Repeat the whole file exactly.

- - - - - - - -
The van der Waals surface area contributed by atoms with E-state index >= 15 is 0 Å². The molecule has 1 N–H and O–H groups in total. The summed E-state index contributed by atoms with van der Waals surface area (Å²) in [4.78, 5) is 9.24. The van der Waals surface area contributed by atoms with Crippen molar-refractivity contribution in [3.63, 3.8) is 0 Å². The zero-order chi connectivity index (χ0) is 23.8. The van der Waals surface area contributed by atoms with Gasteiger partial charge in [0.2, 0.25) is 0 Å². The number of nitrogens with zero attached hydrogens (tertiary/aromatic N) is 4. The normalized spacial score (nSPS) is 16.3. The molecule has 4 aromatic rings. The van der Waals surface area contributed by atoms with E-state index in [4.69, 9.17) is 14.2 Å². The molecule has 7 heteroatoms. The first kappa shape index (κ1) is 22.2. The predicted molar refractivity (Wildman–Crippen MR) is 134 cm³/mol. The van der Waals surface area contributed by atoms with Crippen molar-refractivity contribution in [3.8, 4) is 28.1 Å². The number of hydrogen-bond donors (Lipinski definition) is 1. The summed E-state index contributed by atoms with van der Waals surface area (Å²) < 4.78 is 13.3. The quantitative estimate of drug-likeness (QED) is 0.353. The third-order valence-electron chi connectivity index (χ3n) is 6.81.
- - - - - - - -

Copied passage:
The van der Waals surface area contributed by atoms with E-state index >= 15 is 0 Å². The molecule has 1 N–H and O–H groups in total. The summed E-state index contributed by atoms with van der Waals surface area (Å²) in [4.78, 5) is 9.24. The van der Waals surface area contributed by atoms with Crippen molar-refractivity contribution in [3.63, 3.8) is 0 Å². The zero-order chi connectivity index (χ0) is 23.8. The van der Waals surface area contributed by atoms with Gasteiger partial charge in [0.2, 0.25) is 0 Å². The number of nitrogens with zero attached hydrogens (tertiary/aromatic N) is 4. The normalized spacial score (nSPS) is 16.3. The molecule has 4 aromatic rings. The van der Waals surface area contributed by atoms with E-state index in [4.69, 9.17) is 14.2 Å². The molecule has 7 heteroatoms. The first kappa shape index (κ1) is 22.2. The predicted molar refractivity (Wildman–Crippen MR) is 134 cm³/mol. The van der Waals surface area contributed by atoms with Crippen molar-refractivity contribution in [3.8, 4) is 28.1 Å². The number of hydrogen-bond donors (Lipinski definition) is 1. The summed E-state index contributed by atoms with van der Waals surface area (Å²) < 4.78 is 13.3. The quantitative estimate of drug-likeness (QED) is 0.353. The third-order valence-electron chi connectivity index (χ3n) is 6.81.